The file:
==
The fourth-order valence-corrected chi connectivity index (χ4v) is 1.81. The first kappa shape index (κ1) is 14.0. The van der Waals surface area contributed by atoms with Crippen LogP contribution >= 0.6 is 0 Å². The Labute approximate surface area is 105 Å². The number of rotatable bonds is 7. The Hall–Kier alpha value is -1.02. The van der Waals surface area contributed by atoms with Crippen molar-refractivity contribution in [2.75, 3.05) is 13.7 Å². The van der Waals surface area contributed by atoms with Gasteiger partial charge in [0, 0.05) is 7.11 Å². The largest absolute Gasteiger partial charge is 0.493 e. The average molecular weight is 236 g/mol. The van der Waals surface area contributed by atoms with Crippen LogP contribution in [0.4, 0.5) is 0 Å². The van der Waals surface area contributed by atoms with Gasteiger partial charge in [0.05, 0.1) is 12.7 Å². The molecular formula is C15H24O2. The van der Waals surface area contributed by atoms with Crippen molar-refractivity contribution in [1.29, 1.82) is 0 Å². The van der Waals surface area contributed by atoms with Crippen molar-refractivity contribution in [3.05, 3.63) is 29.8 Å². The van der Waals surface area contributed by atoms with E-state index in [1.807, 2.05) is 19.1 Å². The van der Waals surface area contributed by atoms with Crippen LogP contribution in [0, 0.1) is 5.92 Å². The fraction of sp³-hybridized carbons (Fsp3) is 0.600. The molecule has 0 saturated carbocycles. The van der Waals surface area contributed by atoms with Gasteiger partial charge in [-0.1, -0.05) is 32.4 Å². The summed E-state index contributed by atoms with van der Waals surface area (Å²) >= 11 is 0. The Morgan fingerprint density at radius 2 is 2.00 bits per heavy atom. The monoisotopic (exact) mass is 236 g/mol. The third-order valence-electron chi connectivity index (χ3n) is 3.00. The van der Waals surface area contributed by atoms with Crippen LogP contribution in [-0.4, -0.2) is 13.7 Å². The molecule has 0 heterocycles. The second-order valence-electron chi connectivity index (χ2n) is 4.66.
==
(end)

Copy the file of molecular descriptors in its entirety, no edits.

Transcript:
The fourth-order valence-corrected chi connectivity index (χ4v) is 1.81. The first kappa shape index (κ1) is 14.0. The van der Waals surface area contributed by atoms with Crippen LogP contribution >= 0.6 is 0 Å². The Labute approximate surface area is 105 Å². The number of rotatable bonds is 7. The Hall–Kier alpha value is -1.02. The van der Waals surface area contributed by atoms with Crippen molar-refractivity contribution in [2.75, 3.05) is 13.7 Å². The van der Waals surface area contributed by atoms with Gasteiger partial charge in [0, 0.05) is 7.11 Å². The largest absolute Gasteiger partial charge is 0.493 e. The average molecular weight is 236 g/mol. The van der Waals surface area contributed by atoms with Crippen LogP contribution in [0.4, 0.5) is 0 Å². The van der Waals surface area contributed by atoms with Gasteiger partial charge in [0.05, 0.1) is 12.7 Å². The molecular formula is C15H24O2. The van der Waals surface area contributed by atoms with Crippen molar-refractivity contribution in [1.29, 1.82) is 0 Å². The van der Waals surface area contributed by atoms with Crippen molar-refractivity contribution in [3.05, 3.63) is 29.8 Å². The van der Waals surface area contributed by atoms with E-state index in [1.807, 2.05) is 19.1 Å². The van der Waals surface area contributed by atoms with Crippen LogP contribution in [0, 0.1) is 5.92 Å². The fraction of sp³-hybridized carbons (Fsp3) is 0.600. The molecule has 0 saturated carbocycles. The van der Waals surface area contributed by atoms with Gasteiger partial charge in [-0.1, -0.05) is 32.4 Å². The summed E-state index contributed by atoms with van der Waals surface area (Å²) >= 11 is 0. The Morgan fingerprint density at radius 2 is 2.00 bits per heavy atom. The monoisotopic (exact) mass is 236 g/mol. The third-order valence-electron chi connectivity index (χ3n) is 3.00. The van der Waals surface area contributed by atoms with Crippen LogP contribution in [-0.4, -0.2) is 13.7 Å². The molecule has 0 heterocycles. The second-order valence-electron chi connectivity index (χ2n) is 4.66.